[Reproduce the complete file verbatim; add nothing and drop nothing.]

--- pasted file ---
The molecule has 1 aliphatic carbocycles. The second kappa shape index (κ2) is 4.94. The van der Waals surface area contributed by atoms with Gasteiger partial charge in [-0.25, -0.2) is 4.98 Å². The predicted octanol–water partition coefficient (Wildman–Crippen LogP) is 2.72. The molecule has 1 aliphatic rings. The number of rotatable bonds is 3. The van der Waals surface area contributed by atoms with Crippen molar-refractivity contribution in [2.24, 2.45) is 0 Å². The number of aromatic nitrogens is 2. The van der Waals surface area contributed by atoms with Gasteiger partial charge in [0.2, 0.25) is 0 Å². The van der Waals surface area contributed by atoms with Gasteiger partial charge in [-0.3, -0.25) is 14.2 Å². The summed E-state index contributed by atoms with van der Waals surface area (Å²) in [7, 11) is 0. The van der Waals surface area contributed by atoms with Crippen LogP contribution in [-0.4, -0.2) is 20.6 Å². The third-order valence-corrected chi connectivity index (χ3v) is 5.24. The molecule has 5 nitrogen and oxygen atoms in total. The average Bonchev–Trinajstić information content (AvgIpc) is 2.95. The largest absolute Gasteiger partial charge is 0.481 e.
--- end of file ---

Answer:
The molecule has 1 aliphatic carbocycles. The second kappa shape index (κ2) is 4.94. The van der Waals surface area contributed by atoms with Gasteiger partial charge in [-0.25, -0.2) is 4.98 Å². The predicted octanol–water partition coefficient (Wildman–Crippen LogP) is 2.72. The molecule has 1 aliphatic rings. The number of rotatable bonds is 3. The van der Waals surface area contributed by atoms with Crippen molar-refractivity contribution in [2.24, 2.45) is 0 Å². The number of aromatic nitrogens is 2. The van der Waals surface area contributed by atoms with Gasteiger partial charge in [0.2, 0.25) is 0 Å². The van der Waals surface area contributed by atoms with Gasteiger partial charge in [-0.3, -0.25) is 14.2 Å². The summed E-state index contributed by atoms with van der Waals surface area (Å²) in [7, 11) is 0. The van der Waals surface area contributed by atoms with Crippen LogP contribution in [-0.4, -0.2) is 20.6 Å². The third-order valence-corrected chi connectivity index (χ3v) is 5.24. The molecule has 5 nitrogen and oxygen atoms in total. The average Bonchev–Trinajstić information content (AvgIpc) is 2.95. The largest absolute Gasteiger partial charge is 0.481 e.